From the August 2003 issue of Startups

(YoungBiz) - Wearing the right piece of jewelry is a great way to stand out from the crowd, and the same is true for designers making one-of-kind pieces. So while there are plenty of mass-produced jewelry lines out there, custom designs are unique, and profitable, business options for creative types.

"Every girl who makes Infinity jewelry does her own thing," says Paloma Reyes, part of a teen team of jewelry designers in Chicago. "You know when you buy our jewelry that you won't ever see anyone else wearing the same design."

Infinity Jewelry is a business project operated by teen girls through a program sponsored several years ago by Family Matters, a nonprofit organization in Chicago. The girls sell their pieces--made from silk thread, semi-precious stones, pearls and glass beads--at local galleries, craft shows and museums. Uniqueness is so important that the girls even turned down a business offer from Marshall Field's department store because the company wanted Infinity to mass-produce one design only.

Do Your Own Thing
Infinity Jewelry's teen designers say it's not difficult to make jewelry. "Once you get the hang of it, it's easy," says Lydia Redmond. "And it's fun."

Next Step
There's much more to selling jewelry than you might think. Get prepared here.

So easy and so fun that many teens are finding out that jewelry design is a good solo business opportunity. Just ask 15-year-old Ashley Easley of Heflin, Alabama, owner of Ashley's Accessories. When she began falling behind on orders for her unique jewelry designs, Easley knew she had a winning business concept.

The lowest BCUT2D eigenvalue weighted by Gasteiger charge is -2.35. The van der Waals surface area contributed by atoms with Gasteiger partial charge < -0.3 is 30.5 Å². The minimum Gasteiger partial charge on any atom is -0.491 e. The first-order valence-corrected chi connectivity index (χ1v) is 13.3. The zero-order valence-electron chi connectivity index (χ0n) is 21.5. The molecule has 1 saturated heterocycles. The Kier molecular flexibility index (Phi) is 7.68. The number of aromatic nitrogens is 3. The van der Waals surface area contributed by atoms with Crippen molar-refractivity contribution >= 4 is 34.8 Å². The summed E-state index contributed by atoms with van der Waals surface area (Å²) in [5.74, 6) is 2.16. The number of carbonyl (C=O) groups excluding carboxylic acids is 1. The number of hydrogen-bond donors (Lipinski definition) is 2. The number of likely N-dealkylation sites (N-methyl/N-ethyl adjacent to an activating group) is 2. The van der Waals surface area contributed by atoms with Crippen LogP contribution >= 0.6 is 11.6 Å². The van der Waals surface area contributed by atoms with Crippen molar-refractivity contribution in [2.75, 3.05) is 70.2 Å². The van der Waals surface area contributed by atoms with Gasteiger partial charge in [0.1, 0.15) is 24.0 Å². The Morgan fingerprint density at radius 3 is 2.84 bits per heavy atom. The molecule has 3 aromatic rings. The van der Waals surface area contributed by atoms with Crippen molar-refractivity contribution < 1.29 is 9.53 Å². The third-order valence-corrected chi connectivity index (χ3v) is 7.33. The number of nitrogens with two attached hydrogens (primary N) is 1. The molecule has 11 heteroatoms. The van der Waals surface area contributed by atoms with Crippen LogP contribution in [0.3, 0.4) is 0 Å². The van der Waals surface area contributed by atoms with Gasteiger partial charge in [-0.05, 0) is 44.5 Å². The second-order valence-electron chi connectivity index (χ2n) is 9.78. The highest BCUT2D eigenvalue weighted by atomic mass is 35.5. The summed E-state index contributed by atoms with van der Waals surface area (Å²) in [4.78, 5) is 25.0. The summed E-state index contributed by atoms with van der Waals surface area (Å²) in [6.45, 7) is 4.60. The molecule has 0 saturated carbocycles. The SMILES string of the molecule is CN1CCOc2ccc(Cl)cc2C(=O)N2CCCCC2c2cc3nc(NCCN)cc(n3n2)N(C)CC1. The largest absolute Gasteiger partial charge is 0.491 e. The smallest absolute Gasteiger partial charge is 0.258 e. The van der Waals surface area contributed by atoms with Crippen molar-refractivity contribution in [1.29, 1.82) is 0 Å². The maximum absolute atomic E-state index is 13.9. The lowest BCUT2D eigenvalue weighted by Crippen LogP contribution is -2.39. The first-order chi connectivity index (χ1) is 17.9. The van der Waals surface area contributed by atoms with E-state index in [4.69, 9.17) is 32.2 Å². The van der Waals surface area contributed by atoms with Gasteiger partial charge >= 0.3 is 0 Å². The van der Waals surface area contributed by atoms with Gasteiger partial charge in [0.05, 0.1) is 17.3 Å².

After researching what products she wanted to make and the prices of the supplies, Ashley determined a start-up cost of $100, which she borrowed from her mother and has since paid back. Business was great, with bracelets selling for $2 to $3 each, until she hit an unexpected snag: "Everyone started selling the same thing I was," she says.

For Easley, there was only one way to combat the copycats. Using some of her profits, she made her products stand out from the competition by using more upscale supplies and beads. Her designs now sell for as much as $20 and are quite popular.

Time Is Money
Regina Jackson in Washington, DC, agrees that making handcrafted jewelry is an easy way to make cash. She has sold everything from earrings (approximately $5) to earring and necklace sets (between $40 and $60), netting Regina's Jewelry Designs profits in the thousands.

The biggest problem for Jackson has been managing her time. "Making the jewelry is not difficult," she explained shortly after starting her business. "It just takes a lot of patience. I try to work at least one hour every evening."

In addition to selling her wares to family and friends, Jackson sold items at craft shows, and, soon after starting the business, found a way to avoid some of the time crunch. The busiest craft show season, she found, was in the fall leading up to Christmas, so she began work on pieces during the summer to make sure she had plenty of inventory for the fall.

According to both Jackson and Reyes, honing your craft is the most important aspect of a successful jewelry business. "My jewelry has gotten better than it used to be," Jackson admits.

Quality is so important at Infinity that each piece is checked for knotting, closing and pattern, as some pieces are even sent back for improvements. "I can tell the difference between a quality necklace and one that is going to fall apart soon," Reyes says. "Our buyers keep coming back and bringing their friends with them, and we want to keep it that way."